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NSCLC: Update Bulletin [November 2017]

Product Code:
Publication Date:
November 2017

This edition presents key opinion leader (KOL) views on recent developments in the non-small cell lung cancer (NSCLC) market. Topics covered include: the presentation of positive progression free survival (PFS) data from the Phase III PACIFIC trial of AstraZeneca's Imfinzi (durvalumab) in patients with locally advanced, unresectable, stage III NSCLC who have not progressed following standard platinum-based chemotherapy concurrent with radiation therapy; the approval of Roche’s Tecentriq (atezolizumab) in the EU for the treatment of patients with locally advanced or metastatic NSCLC following previous treatment with chemotherapy, regardless of PD-L1 status; the announcement by Merck & Co. that it has withdrawn its application seeking EU approval of Keytruda (pembrolizumab) as a first-line treatment for patients with metastatic, non-squamous NSCLC, in combination with doublet chemotherapy; the approval of the supplemental New Drug Application (sNDA) in the US for Genentech’s Alecensa (alectinib) as a first-line treatment of ALK-positive metastatic NSCLC as detected by an FDA-approved test.


Business Questions:

• How clinically significant are the positive PFS data recorded for Imfinzi in the PACIFIC trial in terms of treating locally advanced, unresectable NSCLC?
• Do KOLs anticipate that the PACIFIC trial will meet its OS endpoint?
• Assuming that Imfinzi gains approval for treating locally advanced, unresectable NSCLC, how likely is it that it will become the new standard of care (SOC) for this indication?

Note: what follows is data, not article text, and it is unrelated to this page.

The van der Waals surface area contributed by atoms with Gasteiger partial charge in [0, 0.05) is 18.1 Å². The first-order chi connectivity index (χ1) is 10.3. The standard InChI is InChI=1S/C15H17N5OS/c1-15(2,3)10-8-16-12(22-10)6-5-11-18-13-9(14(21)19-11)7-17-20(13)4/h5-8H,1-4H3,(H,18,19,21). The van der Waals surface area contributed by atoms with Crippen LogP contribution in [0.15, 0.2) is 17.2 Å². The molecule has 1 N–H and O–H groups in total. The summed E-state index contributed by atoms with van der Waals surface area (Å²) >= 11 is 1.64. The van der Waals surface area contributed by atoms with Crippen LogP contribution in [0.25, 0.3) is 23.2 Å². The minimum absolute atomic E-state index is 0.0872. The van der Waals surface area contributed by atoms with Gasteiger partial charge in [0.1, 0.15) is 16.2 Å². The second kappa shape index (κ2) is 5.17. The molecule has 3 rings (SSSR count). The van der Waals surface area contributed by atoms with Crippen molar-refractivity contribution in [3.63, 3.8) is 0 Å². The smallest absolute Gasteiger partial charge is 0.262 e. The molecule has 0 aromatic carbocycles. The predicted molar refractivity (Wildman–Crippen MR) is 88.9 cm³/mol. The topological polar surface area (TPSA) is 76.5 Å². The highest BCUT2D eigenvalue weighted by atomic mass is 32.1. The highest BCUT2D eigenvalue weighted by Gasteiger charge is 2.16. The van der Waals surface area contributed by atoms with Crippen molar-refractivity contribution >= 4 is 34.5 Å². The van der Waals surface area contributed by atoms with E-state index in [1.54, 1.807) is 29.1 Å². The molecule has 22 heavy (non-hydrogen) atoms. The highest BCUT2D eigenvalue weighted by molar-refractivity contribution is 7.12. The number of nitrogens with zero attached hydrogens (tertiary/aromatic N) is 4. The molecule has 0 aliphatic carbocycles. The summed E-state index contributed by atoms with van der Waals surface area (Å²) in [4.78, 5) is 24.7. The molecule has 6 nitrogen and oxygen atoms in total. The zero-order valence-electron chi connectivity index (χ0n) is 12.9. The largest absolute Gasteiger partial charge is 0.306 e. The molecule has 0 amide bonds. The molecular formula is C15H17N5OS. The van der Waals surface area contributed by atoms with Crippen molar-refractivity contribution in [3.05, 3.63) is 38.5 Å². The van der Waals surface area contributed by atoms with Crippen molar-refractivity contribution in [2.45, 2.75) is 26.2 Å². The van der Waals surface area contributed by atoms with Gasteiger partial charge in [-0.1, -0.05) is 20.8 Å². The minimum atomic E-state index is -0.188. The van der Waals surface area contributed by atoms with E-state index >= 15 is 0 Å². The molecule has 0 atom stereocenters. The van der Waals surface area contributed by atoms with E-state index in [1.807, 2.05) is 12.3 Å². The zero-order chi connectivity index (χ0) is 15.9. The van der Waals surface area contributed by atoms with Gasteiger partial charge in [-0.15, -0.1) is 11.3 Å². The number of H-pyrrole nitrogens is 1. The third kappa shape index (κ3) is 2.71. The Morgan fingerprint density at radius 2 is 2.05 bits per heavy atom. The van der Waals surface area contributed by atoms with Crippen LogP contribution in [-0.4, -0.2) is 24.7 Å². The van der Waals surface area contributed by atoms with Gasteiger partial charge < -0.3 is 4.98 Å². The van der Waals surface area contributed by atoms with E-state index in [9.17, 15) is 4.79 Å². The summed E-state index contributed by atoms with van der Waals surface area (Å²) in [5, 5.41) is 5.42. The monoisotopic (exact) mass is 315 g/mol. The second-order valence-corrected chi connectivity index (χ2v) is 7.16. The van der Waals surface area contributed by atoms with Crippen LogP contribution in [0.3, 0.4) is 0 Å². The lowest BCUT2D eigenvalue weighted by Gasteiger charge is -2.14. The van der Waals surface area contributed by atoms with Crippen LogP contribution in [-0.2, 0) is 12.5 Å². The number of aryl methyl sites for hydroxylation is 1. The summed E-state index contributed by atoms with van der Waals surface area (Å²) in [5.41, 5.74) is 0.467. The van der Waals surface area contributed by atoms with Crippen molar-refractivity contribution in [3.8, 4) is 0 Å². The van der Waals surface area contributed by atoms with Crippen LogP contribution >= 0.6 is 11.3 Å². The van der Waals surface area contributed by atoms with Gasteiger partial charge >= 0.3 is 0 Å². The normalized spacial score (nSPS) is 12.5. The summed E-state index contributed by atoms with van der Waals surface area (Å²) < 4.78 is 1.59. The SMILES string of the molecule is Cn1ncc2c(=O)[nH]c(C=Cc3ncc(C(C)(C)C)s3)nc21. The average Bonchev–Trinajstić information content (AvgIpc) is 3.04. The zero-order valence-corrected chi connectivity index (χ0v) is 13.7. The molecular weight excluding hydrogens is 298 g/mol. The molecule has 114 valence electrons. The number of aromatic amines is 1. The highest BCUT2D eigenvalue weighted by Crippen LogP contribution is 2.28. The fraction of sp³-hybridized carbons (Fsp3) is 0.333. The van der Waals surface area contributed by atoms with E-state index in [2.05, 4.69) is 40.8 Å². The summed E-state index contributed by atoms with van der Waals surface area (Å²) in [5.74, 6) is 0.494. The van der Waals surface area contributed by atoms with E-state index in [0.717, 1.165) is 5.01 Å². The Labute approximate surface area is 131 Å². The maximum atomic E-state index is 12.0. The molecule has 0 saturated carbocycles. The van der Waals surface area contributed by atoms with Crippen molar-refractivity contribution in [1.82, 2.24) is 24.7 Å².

• How do KOLs view Tecentriq’s approval as a second-line treatment for advanced or metastatic NSCLC in Europe?
• What could help Tecentriq compete in the second-line setting?
• Are KOLs surprised by Merck & Co.’s decision to withdraw its EU marketing application for Keytruda plus chemotherapy in first-line therapy?
• To what extent will the outcome of the Phase III KEYNOTE-189 trial affect the success of Keytruda/chemotherapy as a treatment for NSCLC in the first-line setting?
• How do KOLs view the US approval of Alecensa as a first-line treatment for patients with ALK-positive metastatic NSCLC?
• How likely is it that Alecensa will replace Xalkori as SOC for patients with ALK-positive NSCLC in the first-line setting?
• Following progression on or after Alecensa, what would KOLs use to treat patients with ALK-positive NSCLC as second-line therapy and why?


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